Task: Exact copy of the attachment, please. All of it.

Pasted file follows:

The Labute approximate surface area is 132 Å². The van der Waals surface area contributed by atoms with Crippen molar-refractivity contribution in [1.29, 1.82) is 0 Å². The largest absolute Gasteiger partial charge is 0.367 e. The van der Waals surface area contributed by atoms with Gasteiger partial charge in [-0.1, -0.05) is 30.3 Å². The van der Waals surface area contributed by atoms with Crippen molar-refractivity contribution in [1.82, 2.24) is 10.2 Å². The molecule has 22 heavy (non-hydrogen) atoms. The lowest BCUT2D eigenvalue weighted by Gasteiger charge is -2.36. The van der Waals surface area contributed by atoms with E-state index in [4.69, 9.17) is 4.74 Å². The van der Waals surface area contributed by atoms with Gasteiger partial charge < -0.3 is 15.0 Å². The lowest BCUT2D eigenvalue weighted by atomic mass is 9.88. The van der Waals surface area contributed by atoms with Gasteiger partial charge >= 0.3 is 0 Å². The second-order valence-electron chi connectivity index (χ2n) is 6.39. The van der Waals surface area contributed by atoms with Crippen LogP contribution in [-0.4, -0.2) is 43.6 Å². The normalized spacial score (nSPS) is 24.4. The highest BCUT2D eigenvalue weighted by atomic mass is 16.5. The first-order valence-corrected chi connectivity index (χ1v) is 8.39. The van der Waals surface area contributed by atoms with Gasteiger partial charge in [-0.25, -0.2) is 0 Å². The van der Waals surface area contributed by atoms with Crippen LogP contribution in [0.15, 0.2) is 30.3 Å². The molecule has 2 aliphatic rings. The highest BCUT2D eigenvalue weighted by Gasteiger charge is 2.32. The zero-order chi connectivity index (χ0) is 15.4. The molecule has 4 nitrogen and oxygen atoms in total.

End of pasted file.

The Labute approximate surface area is 132 Å². The van der Waals surface area contributed by atoms with Crippen molar-refractivity contribution in [1.29, 1.82) is 0 Å². The largest absolute Gasteiger partial charge is 0.367 e. The van der Waals surface area contributed by atoms with Gasteiger partial charge in [-0.1, -0.05) is 30.3 Å². The van der Waals surface area contributed by atoms with Crippen molar-refractivity contribution in [1.82, 2.24) is 10.2 Å². The molecule has 22 heavy (non-hydrogen) atoms. The lowest BCUT2D eigenvalue weighted by Gasteiger charge is -2.36. The van der Waals surface area contributed by atoms with E-state index in [4.69, 9.17) is 4.74 Å². The van der Waals surface area contributed by atoms with Gasteiger partial charge < -0.3 is 15.0 Å². The lowest BCUT2D eigenvalue weighted by atomic mass is 9.88. The van der Waals surface area contributed by atoms with Gasteiger partial charge >= 0.3 is 0 Å². The second-order valence-electron chi connectivity index (χ2n) is 6.39. The van der Waals surface area contributed by atoms with Crippen LogP contribution in [-0.4, -0.2) is 43.6 Å². The normalized spacial score (nSPS) is 24.4. The highest BCUT2D eigenvalue weighted by atomic mass is 16.5. The first-order valence-corrected chi connectivity index (χ1v) is 8.39. The van der Waals surface area contributed by atoms with Gasteiger partial charge in [-0.25, -0.2) is 0 Å². The van der Waals surface area contributed by atoms with Crippen LogP contribution in [0.15, 0.2) is 30.3 Å². The molecule has 2 aliphatic rings. The highest BCUT2D eigenvalue weighted by Gasteiger charge is 2.32. The zero-order chi connectivity index (χ0) is 15.4. The molecule has 4 nitrogen and oxygen atoms in total.